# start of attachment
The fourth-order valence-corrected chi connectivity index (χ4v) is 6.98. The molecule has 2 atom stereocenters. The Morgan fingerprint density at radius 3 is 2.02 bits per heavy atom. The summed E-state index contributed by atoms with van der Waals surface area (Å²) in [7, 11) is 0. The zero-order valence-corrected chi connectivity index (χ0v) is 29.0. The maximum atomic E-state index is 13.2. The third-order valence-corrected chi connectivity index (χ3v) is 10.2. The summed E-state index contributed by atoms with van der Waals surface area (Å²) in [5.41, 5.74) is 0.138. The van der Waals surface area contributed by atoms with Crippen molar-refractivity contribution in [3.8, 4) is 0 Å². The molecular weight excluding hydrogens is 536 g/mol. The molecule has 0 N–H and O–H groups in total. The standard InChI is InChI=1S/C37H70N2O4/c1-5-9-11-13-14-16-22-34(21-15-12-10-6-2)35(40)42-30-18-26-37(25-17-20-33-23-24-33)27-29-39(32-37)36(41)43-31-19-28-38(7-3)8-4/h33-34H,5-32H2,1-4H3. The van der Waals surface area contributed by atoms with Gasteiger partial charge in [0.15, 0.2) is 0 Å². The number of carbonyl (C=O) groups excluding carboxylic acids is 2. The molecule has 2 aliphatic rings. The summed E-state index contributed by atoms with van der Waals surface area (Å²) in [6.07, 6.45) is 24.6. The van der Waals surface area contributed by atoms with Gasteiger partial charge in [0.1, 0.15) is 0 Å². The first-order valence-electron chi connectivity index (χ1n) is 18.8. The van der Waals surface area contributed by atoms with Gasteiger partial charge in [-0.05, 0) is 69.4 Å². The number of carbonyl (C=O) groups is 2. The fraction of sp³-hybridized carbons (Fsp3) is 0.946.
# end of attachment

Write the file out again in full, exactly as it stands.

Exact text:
The fourth-order valence-corrected chi connectivity index (χ4v) is 6.98. The molecule has 2 atom stereocenters. The Morgan fingerprint density at radius 3 is 2.02 bits per heavy atom. The summed E-state index contributed by atoms with van der Waals surface area (Å²) in [7, 11) is 0. The zero-order valence-corrected chi connectivity index (χ0v) is 29.0. The maximum atomic E-state index is 13.2. The third-order valence-corrected chi connectivity index (χ3v) is 10.2. The summed E-state index contributed by atoms with van der Waals surface area (Å²) in [5.41, 5.74) is 0.138. The van der Waals surface area contributed by atoms with Crippen molar-refractivity contribution in [3.8, 4) is 0 Å². The molecular weight excluding hydrogens is 536 g/mol. The molecule has 0 N–H and O–H groups in total. The standard InChI is InChI=1S/C37H70N2O4/c1-5-9-11-13-14-16-22-34(21-15-12-10-6-2)35(40)42-30-18-26-37(25-17-20-33-23-24-33)27-29-39(32-37)36(41)43-31-19-28-38(7-3)8-4/h33-34H,5-32H2,1-4H3. The van der Waals surface area contributed by atoms with Gasteiger partial charge in [0.15, 0.2) is 0 Å². The number of carbonyl (C=O) groups excluding carboxylic acids is 2. The molecule has 2 aliphatic rings. The summed E-state index contributed by atoms with van der Waals surface area (Å²) in [6.07, 6.45) is 24.6. The van der Waals surface area contributed by atoms with Gasteiger partial charge in [0.1, 0.15) is 0 Å². The first-order valence-electron chi connectivity index (χ1n) is 18.8. The van der Waals surface area contributed by atoms with Gasteiger partial charge in [-0.05, 0) is 69.4 Å². The number of carbonyl (C=O) groups is 2. The fraction of sp³-hybridized carbons (Fsp3) is 0.946.